Last year I tried something like this in my undergraduate machine learning class. I don't want to go into details in case I use it again, but it wasn't a brainstorming exercise (I couldn't think of one), but a simple quiz question that introduced part of the material. I had the students vote on the correct answer---and everyone voted wrong, because it was of course a trick question.I’ve found that the very first class period sets the tone for the whole semester. If I don’t get students to participate on day one, they probably won’t participate at all, and the course ends up dreadfully dull. My first lecture in any class thus begins with a brainstorming exercise, in which I get as many different students as possible to voice a suggestion or opinion.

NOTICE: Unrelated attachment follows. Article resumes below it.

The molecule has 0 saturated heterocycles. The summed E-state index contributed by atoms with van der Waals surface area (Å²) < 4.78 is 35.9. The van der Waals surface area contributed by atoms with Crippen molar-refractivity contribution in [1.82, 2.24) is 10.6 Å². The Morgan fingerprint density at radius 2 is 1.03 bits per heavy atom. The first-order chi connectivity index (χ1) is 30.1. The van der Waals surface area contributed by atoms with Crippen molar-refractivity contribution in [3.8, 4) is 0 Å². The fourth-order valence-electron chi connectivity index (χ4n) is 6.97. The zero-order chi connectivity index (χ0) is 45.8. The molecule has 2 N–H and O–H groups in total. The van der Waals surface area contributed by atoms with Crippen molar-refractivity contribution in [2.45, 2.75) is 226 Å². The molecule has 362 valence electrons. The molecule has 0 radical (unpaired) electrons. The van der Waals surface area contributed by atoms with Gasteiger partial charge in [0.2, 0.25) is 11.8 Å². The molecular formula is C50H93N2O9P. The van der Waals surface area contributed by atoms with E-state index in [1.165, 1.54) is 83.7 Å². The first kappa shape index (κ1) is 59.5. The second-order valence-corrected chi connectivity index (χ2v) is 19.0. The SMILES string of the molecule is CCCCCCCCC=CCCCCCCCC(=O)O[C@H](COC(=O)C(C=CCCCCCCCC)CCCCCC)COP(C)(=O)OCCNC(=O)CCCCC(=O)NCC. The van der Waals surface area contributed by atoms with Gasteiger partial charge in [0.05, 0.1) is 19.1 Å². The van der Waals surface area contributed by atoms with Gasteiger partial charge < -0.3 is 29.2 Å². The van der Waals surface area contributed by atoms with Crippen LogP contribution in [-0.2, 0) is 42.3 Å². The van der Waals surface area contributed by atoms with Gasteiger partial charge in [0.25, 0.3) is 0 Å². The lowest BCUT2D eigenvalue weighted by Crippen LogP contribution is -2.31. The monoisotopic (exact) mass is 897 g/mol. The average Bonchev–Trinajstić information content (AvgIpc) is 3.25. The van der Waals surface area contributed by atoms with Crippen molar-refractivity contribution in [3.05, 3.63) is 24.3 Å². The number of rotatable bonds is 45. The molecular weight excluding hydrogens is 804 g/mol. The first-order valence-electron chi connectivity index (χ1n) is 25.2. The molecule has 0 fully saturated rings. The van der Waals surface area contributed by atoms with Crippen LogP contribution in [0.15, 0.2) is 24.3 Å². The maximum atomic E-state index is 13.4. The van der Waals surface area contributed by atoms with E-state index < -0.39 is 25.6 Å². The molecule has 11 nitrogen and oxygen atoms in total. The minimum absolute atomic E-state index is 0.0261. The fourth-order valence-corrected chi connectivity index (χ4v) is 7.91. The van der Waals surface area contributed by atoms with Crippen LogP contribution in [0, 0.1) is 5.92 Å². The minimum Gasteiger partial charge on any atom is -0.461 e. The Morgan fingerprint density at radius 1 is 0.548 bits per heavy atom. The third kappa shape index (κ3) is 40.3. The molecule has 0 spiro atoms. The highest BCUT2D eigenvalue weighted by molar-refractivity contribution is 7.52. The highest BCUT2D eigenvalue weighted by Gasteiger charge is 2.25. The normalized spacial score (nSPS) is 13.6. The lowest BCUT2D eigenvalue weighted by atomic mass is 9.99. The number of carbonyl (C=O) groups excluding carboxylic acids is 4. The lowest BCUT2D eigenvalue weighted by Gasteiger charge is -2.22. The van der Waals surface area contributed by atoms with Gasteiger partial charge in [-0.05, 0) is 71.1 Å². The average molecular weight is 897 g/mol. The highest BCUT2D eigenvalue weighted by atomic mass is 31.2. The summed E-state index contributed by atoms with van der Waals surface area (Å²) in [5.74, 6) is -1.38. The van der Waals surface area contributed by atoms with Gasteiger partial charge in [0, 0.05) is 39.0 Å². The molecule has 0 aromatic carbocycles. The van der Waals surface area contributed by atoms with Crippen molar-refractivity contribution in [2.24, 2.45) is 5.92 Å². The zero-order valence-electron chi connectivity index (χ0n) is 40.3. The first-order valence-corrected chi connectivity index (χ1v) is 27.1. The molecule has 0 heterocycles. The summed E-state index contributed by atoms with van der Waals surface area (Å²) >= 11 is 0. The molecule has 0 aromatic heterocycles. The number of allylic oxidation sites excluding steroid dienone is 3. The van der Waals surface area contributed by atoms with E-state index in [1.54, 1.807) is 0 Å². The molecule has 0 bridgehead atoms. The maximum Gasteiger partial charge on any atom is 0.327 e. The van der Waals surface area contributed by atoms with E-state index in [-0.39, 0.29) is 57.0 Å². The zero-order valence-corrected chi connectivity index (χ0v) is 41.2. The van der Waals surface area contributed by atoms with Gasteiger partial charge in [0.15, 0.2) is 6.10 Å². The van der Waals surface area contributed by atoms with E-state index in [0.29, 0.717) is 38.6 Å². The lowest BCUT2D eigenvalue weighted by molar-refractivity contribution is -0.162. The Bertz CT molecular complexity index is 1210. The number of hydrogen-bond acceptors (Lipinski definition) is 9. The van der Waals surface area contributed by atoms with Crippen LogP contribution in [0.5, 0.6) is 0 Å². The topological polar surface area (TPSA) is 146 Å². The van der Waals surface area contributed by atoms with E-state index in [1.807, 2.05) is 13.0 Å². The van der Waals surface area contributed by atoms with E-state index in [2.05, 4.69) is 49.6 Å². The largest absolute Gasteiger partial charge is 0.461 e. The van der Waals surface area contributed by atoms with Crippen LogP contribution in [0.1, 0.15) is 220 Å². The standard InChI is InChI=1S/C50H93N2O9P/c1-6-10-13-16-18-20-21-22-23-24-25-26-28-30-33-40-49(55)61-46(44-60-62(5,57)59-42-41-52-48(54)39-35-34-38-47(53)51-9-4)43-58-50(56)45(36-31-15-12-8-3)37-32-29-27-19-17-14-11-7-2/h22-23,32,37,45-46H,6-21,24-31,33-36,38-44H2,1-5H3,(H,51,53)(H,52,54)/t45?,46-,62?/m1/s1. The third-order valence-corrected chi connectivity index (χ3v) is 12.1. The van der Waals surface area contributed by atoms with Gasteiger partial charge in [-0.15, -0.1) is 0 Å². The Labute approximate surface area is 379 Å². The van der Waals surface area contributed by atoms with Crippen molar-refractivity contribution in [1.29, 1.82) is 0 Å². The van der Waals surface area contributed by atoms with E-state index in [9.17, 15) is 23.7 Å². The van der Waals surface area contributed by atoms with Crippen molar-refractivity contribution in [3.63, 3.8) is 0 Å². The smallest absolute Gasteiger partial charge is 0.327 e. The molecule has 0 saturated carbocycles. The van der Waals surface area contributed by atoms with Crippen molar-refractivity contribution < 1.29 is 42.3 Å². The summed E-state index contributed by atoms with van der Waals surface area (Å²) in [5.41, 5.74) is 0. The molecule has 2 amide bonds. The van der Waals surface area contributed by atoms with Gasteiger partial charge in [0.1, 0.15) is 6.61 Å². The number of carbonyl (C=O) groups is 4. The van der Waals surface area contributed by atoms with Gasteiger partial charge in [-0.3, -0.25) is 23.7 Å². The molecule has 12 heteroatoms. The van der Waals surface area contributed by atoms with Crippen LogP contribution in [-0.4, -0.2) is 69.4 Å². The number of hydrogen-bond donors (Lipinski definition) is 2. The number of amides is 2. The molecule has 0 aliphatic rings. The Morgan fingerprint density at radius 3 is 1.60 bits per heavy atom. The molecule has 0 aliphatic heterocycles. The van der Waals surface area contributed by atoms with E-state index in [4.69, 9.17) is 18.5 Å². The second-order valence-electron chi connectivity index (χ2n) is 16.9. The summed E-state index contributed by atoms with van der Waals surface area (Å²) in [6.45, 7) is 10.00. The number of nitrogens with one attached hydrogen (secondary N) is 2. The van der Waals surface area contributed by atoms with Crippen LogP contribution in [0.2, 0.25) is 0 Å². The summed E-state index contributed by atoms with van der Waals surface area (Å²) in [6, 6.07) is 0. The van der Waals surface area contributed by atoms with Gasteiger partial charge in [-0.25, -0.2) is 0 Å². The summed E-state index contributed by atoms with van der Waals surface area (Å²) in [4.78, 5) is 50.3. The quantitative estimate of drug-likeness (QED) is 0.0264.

To my delight, I found that year's class asked many more questions than the one before, even though it was significantly larger. This may be due to random variation, or to the fact that I was better at teaching the course the second time, but it's enough that I'll keep trying it.